January, 2014 archive
Another bank bites the dust. Mastering the universe no more is
My father was a banker, back when banks were expected to have integrity.
These days, he would be ashamed to admit his past.
Police track down masked robber by tracking down the mask:
Based on information received from an anonymous tip, along with surveillance photos and interviews, investigators learned that the mask worn by the suspect had been ordered from a special effects mask-making company located in Seabrook, N.H. Known as a “RAJ” mask, it was one of only about 17 made-to-order masks the company had manufactured.
The moral: Don’t use a Lamborghini as a getaway car. There aren’t many of them and they tend to get noticed.
My local rag rounds up some snowy statistics. A nugget (emphasis in the original):
376 million – cubic feet of natural gas delivered to customers between 10 a.m. Tuesday and 10 a.m. Wednesday by Virginia Natural Gas. That’s a record.
6 – degrees Fahrenheit, Thursday’s record low temperature for that date in history, set at Norfolk International Airport.
Also, they point out, 0 . . . jack-knifed tractor-trailers.
Read the rest.
The bullet went through the wall of Knight’s mobile home without injuring anyone. It traveled the distance between mobile homes, penetrated the wall of the neighbor’s mobile home, and struck the 15-year-old in the head while she was watching television in the living room, Snodgrass said.
If you are too stupid to clean a gun safely, you are too stupid to have a gun.
Taxes are the price of living in civilized society.
Image via BartCop.
At Psychology Today Blogs, Katherine Ramsland tries to find some explanations for the spate of mass shootings ending in the suicide of the shooter. The article does not purport to explain why they happen, but does find similarities among them that seldom get noted in the news coverage.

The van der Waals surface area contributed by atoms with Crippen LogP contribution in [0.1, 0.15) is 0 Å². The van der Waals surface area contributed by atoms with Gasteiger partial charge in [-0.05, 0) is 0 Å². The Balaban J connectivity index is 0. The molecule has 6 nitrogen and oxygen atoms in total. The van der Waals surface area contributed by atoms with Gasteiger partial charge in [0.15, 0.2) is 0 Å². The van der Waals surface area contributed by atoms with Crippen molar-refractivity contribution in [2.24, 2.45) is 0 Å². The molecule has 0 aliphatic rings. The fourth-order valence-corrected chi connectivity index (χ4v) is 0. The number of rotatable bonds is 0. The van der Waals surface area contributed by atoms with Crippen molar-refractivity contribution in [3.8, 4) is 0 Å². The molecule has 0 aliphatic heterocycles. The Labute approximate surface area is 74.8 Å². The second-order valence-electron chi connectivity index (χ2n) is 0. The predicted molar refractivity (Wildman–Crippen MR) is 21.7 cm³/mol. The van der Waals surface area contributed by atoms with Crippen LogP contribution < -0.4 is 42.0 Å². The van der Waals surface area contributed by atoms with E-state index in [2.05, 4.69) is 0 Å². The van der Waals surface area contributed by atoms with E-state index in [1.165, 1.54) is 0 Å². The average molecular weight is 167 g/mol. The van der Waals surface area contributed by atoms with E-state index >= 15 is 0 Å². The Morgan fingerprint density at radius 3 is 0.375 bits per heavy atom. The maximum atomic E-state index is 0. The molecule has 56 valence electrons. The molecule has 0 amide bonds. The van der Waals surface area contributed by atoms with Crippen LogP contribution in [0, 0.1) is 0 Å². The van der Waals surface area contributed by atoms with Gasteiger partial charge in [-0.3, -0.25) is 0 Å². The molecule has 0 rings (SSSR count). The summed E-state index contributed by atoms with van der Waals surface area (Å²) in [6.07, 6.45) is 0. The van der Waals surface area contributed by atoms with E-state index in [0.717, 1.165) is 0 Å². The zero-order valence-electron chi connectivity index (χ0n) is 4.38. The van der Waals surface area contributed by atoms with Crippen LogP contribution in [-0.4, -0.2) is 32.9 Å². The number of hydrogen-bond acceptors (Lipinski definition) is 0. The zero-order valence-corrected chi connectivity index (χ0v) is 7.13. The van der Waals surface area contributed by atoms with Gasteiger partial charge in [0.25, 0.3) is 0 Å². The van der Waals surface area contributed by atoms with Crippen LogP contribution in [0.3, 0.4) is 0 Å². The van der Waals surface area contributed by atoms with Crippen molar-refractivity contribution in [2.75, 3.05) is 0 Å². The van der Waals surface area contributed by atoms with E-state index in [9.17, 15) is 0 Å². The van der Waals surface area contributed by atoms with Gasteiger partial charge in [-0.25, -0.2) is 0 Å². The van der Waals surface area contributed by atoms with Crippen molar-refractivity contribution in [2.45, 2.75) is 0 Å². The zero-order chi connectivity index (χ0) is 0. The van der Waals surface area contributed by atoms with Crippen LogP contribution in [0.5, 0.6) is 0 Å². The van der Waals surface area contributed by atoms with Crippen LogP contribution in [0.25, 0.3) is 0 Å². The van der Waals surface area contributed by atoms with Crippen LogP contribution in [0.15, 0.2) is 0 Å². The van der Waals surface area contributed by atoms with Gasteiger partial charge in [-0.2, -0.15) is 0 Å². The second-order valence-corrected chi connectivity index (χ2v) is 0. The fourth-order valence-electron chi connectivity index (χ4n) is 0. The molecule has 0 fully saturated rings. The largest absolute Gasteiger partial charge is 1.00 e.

A nugget (emphasis in the original):
We often don’t think much about the suicide angle in the aftermath of mass shootings, but a high percentage of these offenders had been depressed, angry, unstable, and unhappy with their lives. Yet instead of just taking themselves out, they decide to take others with them. What used to be an inward act has increasingly become outward.
I call this coercive suicide. We don’t yet know Aguilar’s motive, but typically suicidal mass murderers have the added need to punish someone, to make a public show of their death as a “lesson,” and/or to add their own notch on the infamy scale.
Follow the link to find out what a “wound collector” is.
Reg Henry goes on the wagon for a month and find parallels between teabaggers and another group of tea fanciers: parallels of fanaticism and excess. A nugget.
What ironies abound today. We have a small political faction severe as the old drys but instead railing against the intoxicant of federal spending, an issue which did indeed need attention just as the dive saloons of yesteryear were an invitation to a hatchet.
Of course, this being America, everything gets taken too far. The drys of yesteryear made the whole nation as miserable as one of my Januarys. Today’s Tea Party, averse to compromise, has been happy to shut down the government in honor of a Constitution that is all about establishing a functioning government dependent on compromise.
Still pretty much status quo ante.
Jobless claims climbed by 19,000 to 348,000 in the period ended Jan. 25, which included the Martin Luther King holiday, Labor Department data showed today in Washington. The reading was the highest since mid-December. The median forecast of 55 economists surveyed by Bloomberg projected 330,000.
The four-week average of claims, a less-volatile measure than the weekly figure, increased to 333,000 from 332,250 in the prior week.
The number of people continuing to receive jobless benefits fell by 16,000 to 2.99 million in the week ended Jan. 18.
Be polite in the churchyard.
Three other teenagers were hit. Apparently, it was a random act of Second Amendment.
Somewhere under all this stuff are three dozen assorted pansies.
This is a beach resort that seldom gets much snow, let along 8.5 inches of dry powder. The neighborhood kids were using their boogie boards as sleds.
For a bit of perspective, note that Nevada is having its hottest winter in years . . .
Highs have the potential to surpass records of 71 degrees for Jan. 29 set in 1976 and 72 degrees for Jan. 30 set in 1971, Weather Service meteorologist Chris Outler said.
. . . and Cali is becoming a dry state.
Wells are running dry or reservoirs are nearly empty in some communities. Others have long-running problems that predate the drought.